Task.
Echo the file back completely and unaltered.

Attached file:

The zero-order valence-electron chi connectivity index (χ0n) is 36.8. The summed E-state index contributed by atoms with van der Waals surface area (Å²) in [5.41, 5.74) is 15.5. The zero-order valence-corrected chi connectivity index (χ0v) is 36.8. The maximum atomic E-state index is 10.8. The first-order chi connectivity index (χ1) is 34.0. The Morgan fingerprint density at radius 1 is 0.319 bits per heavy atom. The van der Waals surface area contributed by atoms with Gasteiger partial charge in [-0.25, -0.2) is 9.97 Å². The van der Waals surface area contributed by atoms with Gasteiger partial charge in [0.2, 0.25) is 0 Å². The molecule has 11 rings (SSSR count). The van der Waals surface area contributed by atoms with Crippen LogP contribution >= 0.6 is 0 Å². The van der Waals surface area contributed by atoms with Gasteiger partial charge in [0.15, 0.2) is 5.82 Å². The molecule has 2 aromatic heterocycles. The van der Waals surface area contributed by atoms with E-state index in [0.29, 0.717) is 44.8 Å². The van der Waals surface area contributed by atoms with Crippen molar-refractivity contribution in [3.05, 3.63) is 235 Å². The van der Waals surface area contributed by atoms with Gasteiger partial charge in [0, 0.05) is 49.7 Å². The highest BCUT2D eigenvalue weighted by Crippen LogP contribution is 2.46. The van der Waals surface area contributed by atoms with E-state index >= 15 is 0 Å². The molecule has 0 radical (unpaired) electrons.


The zero-order valence-electron chi connectivity index (χ0n) is 36.8. The summed E-state index contributed by atoms with van der Waals surface area (Å²) in [5.41, 5.74) is 15.5. The zero-order valence-corrected chi connectivity index (χ0v) is 36.8. The maximum atomic E-state index is 10.8. The first-order chi connectivity index (χ1) is 34.0. The Morgan fingerprint density at radius 1 is 0.319 bits per heavy atom. The van der Waals surface area contributed by atoms with Gasteiger partial charge in [-0.25, -0.2) is 9.97 Å². The van der Waals surface area contributed by atoms with Gasteiger partial charge in [0.2, 0.25) is 0 Å². The molecule has 11 rings (SSSR count). The van der Waals surface area contributed by atoms with Crippen LogP contribution >= 0.6 is 0 Å². The van der Waals surface area contributed by atoms with Gasteiger partial charge in [0.15, 0.2) is 5.82 Å². The molecule has 2 aromatic heterocycles. The van der Waals surface area contributed by atoms with E-state index in [0.29, 0.717) is 44.8 Å². The van der Waals surface area contributed by atoms with Crippen molar-refractivity contribution in [3.05, 3.63) is 235 Å². The van der Waals surface area contributed by atoms with Gasteiger partial charge in [0, 0.05) is 49.7 Å². The highest BCUT2D eigenvalue weighted by Crippen LogP contribution is 2.46. The van der Waals surface area contributed by atoms with E-state index >= 15 is 0 Å². The molecule has 0 radical (unpaired) electrons.